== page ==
Are there things you can write in a film score that you can’t write for the concert hall? Laura Karpman

Photo by Catherine Byrd

Composing for film is probably most closely related to composing an opera. Whereas in most 20th-21st century concert music, formal structure is an issue—whether one chooses to revert to 18-19th century forms, chooses serial techniques, or to invent one’s own structures—in film music the structure is dictated by the film’s narrative. Composing film music has improved my sense of dramatic timing and this has had a positive influence on my concert music. Composing chamber music maintains my ability to structure my own work without the aid of an external force.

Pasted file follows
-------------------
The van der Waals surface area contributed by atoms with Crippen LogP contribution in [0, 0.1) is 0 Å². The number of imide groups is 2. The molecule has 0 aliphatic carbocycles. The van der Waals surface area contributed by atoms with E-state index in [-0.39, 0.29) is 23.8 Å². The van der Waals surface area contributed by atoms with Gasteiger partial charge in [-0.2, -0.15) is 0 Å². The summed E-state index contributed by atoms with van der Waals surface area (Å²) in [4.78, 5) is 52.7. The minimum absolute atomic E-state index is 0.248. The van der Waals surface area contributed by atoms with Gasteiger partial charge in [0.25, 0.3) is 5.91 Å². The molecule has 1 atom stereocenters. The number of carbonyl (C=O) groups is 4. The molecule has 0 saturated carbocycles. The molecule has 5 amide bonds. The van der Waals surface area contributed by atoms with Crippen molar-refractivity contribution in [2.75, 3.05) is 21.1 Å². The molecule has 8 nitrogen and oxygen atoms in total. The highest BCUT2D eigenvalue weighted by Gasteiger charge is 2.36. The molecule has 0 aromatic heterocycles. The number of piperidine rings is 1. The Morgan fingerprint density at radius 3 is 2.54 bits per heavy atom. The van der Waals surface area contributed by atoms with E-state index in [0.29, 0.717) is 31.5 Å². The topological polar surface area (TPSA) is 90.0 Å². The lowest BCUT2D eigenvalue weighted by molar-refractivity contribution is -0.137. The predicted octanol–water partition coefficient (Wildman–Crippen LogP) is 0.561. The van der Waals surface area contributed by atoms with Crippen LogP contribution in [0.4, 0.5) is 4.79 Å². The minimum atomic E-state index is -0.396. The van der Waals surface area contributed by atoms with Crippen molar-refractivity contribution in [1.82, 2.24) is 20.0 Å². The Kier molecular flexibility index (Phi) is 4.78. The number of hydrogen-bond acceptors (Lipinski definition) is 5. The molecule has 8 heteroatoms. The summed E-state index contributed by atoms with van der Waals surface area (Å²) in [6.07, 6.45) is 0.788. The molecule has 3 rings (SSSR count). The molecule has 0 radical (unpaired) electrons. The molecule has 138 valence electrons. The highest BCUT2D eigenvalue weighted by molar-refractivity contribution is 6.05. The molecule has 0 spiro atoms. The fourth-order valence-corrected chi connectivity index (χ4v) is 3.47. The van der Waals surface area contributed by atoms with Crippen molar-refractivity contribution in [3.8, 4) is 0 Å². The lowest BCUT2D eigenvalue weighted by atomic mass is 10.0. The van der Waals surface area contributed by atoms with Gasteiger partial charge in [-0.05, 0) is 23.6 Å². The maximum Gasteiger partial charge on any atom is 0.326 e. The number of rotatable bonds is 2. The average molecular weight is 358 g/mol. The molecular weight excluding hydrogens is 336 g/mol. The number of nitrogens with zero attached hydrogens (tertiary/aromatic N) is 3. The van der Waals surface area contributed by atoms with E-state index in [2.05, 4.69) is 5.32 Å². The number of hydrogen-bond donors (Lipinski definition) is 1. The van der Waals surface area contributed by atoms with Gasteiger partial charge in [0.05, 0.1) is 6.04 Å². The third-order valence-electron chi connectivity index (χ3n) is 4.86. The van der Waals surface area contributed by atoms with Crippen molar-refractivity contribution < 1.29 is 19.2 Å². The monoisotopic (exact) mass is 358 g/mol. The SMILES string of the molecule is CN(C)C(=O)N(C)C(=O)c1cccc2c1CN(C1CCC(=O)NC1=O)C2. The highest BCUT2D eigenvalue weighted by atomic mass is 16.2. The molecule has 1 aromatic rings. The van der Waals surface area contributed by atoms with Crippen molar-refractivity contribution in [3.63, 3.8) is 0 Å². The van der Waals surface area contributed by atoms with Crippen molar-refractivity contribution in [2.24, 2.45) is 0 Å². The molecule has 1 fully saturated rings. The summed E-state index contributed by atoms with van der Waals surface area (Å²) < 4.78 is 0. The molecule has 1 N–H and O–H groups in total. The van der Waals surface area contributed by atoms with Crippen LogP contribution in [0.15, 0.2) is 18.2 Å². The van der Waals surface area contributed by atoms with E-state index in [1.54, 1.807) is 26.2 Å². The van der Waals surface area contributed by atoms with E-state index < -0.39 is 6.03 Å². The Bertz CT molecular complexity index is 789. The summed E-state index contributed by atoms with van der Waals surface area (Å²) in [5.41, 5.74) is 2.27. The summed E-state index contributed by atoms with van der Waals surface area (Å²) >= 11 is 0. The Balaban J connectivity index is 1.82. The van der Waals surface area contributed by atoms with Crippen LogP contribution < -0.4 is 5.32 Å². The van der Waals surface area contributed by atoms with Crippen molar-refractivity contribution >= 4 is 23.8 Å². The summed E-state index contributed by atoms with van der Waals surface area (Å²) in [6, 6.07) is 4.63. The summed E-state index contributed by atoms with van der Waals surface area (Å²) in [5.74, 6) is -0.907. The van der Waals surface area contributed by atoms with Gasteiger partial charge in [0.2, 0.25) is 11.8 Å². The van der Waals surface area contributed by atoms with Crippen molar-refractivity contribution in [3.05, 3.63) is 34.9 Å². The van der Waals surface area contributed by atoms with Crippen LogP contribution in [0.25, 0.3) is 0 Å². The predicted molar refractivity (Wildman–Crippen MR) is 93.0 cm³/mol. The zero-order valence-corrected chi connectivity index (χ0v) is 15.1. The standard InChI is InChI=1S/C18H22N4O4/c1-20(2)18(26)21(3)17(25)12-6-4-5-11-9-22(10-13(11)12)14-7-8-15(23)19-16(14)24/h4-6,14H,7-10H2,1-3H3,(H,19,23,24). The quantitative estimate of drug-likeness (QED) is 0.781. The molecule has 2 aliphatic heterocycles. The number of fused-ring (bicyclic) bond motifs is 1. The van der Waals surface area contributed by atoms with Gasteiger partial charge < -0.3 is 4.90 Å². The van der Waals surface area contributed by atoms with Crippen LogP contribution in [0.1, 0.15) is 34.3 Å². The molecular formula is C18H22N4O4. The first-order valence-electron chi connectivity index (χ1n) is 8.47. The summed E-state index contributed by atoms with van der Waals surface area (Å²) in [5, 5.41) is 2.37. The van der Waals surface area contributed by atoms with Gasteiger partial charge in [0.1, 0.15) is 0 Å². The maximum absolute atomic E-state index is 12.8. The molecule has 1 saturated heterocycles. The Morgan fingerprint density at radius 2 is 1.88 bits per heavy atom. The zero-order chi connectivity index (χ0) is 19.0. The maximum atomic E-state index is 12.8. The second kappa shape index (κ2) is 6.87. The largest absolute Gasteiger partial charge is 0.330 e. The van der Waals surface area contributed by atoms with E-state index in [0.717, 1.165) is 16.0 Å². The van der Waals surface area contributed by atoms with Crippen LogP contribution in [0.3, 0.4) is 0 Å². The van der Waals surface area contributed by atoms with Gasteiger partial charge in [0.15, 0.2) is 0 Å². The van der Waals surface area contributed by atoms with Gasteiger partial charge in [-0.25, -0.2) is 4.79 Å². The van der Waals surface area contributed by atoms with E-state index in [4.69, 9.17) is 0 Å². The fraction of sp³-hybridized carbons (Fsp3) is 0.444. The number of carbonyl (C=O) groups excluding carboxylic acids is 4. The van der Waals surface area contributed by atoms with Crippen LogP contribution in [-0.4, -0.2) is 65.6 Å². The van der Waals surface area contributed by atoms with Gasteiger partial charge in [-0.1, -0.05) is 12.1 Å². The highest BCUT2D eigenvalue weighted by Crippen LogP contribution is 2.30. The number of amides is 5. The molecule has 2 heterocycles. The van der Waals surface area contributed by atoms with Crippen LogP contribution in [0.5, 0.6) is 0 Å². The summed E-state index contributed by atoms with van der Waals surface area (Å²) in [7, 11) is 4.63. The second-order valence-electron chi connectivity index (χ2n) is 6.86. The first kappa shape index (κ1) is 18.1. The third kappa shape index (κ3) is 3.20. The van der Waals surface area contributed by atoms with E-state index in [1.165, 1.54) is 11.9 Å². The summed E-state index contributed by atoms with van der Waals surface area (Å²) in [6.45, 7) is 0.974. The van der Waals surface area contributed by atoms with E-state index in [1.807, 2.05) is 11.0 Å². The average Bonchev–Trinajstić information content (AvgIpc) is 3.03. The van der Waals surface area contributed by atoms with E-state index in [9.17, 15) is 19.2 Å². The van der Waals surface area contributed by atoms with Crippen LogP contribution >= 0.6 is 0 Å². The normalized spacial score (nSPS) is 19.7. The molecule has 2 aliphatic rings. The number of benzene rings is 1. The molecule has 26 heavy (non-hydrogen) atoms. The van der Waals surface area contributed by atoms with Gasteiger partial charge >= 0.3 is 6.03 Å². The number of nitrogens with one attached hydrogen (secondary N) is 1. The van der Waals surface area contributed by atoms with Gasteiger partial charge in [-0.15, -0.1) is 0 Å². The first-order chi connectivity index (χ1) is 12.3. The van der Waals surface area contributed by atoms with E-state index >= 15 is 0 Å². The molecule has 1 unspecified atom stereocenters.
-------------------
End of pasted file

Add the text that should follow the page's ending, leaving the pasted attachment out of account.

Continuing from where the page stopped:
The most striking difference between the two is that the performance of film music is most often in recording; therefore, recording techniques play a crucial role in how the music is executed.